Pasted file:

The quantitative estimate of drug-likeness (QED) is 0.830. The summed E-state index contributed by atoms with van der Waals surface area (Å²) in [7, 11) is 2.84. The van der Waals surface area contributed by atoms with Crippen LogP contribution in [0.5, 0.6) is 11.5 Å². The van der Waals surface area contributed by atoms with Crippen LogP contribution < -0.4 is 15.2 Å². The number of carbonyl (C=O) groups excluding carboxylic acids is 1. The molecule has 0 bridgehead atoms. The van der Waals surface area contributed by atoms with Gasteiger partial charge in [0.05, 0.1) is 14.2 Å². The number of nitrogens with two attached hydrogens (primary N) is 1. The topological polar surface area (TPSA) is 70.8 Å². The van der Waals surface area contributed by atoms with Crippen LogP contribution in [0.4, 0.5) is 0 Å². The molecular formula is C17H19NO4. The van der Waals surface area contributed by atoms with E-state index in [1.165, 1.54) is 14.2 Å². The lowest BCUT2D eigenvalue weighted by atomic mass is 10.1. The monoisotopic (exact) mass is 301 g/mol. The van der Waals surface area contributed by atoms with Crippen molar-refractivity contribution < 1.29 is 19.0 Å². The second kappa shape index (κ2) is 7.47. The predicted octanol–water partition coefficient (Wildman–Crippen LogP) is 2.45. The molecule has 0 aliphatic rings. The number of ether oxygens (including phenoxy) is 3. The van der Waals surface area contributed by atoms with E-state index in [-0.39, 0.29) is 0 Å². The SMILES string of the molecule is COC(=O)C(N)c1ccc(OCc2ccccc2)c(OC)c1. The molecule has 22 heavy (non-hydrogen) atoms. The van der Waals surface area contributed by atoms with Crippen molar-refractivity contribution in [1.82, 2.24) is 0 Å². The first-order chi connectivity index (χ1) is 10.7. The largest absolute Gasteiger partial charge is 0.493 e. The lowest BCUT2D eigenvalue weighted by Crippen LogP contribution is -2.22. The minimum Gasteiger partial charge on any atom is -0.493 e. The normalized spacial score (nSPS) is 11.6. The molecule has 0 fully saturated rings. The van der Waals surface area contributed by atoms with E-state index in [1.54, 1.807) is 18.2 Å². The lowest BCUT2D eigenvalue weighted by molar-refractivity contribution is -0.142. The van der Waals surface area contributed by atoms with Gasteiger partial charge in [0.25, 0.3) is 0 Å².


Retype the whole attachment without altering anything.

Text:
The quantitative estimate of drug-likeness (QED) is 0.830. The summed E-state index contributed by atoms with van der Waals surface area (Å²) in [7, 11) is 2.84. The van der Waals surface area contributed by atoms with Crippen LogP contribution in [0.5, 0.6) is 11.5 Å². The van der Waals surface area contributed by atoms with Crippen LogP contribution < -0.4 is 15.2 Å². The number of carbonyl (C=O) groups excluding carboxylic acids is 1. The molecule has 0 bridgehead atoms. The van der Waals surface area contributed by atoms with Gasteiger partial charge in [0.05, 0.1) is 14.2 Å². The number of nitrogens with two attached hydrogens (primary N) is 1. The topological polar surface area (TPSA) is 70.8 Å². The van der Waals surface area contributed by atoms with Crippen LogP contribution in [0.4, 0.5) is 0 Å². The molecular formula is C17H19NO4. The van der Waals surface area contributed by atoms with E-state index in [1.165, 1.54) is 14.2 Å². The lowest BCUT2D eigenvalue weighted by atomic mass is 10.1. The monoisotopic (exact) mass is 301 g/mol. The van der Waals surface area contributed by atoms with Crippen molar-refractivity contribution < 1.29 is 19.0 Å². The second kappa shape index (κ2) is 7.47. The predicted octanol–water partition coefficient (Wildman–Crippen LogP) is 2.45. The molecule has 0 aliphatic rings. The number of ether oxygens (including phenoxy) is 3. The van der Waals surface area contributed by atoms with E-state index in [-0.39, 0.29) is 0 Å². The SMILES string of the molecule is COC(=O)C(N)c1ccc(OCc2ccccc2)c(OC)c1. The molecule has 22 heavy (non-hydrogen) atoms. The van der Waals surface area contributed by atoms with Crippen molar-refractivity contribution in [1.82, 2.24) is 0 Å². The first-order chi connectivity index (χ1) is 10.7. The largest absolute Gasteiger partial charge is 0.493 e. The lowest BCUT2D eigenvalue weighted by Crippen LogP contribution is -2.22. The minimum Gasteiger partial charge on any atom is -0.493 e. The normalized spacial score (nSPS) is 11.6. The molecule has 0 fully saturated rings. The van der Waals surface area contributed by atoms with E-state index in [1.54, 1.807) is 18.2 Å². The lowest BCUT2D eigenvalue weighted by molar-refractivity contribution is -0.142. The van der Waals surface area contributed by atoms with Gasteiger partial charge in [0.25, 0.3) is 0 Å².